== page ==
3:Moving all this energy around our vast country takes some serious infrastructure. The poles and wires of Australia’s connected south-eastern system run to a total length of about 800,000 kilometres and the pipelines in the eastern gas system would measure around 90,000 kilometres if laid end to end.
4: Agriculture is the smallest energy-using sector in Australia, consuming only two percent of Australia’s total consumption. This might be obvious when we think that most agricultural activity goes on outside, using equipment that might not need electricity or gas.
5: On average, across the electricity system, Australians only experience power outages for a total of about three hours a year, which means the power is on for the other 8,757 hours a year—that’s a sophisticated and highly reliable system by world standards.
Why Consumers Want Alternate Energy Providers
As of 2013, the average Australian spends more than $100 per week on electricity and fuel, which amounts to more than $5,000 a year. A solar power grid with no reliance on man-made generators could save Australians millions of dollars in a single month.
This is even truer for businesses, which consume more power on average than a single-family home. If Zen Energy can create a solar-powered utility grid that only requires the sun to run, Australian residents and business owners stand to benefit financially and environmentally.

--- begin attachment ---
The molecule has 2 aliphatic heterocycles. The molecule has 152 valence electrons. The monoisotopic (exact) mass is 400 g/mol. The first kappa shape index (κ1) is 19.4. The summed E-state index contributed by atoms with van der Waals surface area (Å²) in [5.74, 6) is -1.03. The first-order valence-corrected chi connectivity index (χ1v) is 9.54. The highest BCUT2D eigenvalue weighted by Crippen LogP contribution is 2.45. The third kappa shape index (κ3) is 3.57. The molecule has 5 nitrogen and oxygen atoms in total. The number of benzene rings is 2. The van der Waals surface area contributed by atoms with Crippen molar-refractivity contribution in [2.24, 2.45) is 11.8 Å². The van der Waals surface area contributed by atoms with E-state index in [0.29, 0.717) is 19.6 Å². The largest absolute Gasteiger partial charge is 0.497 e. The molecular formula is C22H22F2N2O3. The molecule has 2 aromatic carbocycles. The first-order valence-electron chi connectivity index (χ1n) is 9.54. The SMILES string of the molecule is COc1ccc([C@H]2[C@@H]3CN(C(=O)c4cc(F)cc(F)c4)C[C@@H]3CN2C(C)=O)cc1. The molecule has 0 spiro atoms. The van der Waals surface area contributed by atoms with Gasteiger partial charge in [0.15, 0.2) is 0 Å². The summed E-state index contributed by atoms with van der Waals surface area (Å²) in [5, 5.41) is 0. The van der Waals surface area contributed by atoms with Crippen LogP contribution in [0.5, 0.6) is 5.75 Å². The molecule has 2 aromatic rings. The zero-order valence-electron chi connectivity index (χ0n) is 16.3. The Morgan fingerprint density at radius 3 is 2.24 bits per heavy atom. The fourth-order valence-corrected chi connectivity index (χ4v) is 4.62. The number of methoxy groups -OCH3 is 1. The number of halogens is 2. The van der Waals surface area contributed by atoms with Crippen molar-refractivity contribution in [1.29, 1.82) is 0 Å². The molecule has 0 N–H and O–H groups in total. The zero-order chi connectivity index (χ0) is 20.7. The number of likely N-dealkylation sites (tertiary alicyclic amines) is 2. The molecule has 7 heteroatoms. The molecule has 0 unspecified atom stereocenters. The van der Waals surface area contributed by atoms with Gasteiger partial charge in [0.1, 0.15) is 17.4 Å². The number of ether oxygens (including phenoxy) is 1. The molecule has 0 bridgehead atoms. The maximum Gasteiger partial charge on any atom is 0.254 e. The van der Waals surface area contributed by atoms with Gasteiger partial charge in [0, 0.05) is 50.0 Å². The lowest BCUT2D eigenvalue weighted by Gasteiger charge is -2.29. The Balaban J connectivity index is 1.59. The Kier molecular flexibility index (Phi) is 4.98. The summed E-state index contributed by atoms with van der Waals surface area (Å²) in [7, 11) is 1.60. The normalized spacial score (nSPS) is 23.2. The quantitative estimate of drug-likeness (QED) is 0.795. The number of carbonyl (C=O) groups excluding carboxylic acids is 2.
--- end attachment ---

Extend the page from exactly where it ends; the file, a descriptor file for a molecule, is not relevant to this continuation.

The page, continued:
Zen Energy: A Profitable Solution
Zen Energy launched more than 10 years ago as an alternative energy provider. It began with solar-powered energy systems that could power partial homes, then expanded to include a “whole home range” of systems that could shoulder the electrical burden of an entire house.
The company partnered with Victoria’s Mildura Buyers Group to install solar and battery power systems in 25 homes. By 2008, it had developed a community solution that it hoped would transform the future of electrical consumption.
How Zen Energy is Disrupting the Power Industry
Zen Energy’s self-sustaining power grid will include solar generators, batteries, and localized power grids that will supply homes and businesses with energy then buy back the power they create. It completely usurps the monopoly the traditional energy industry has held for decades.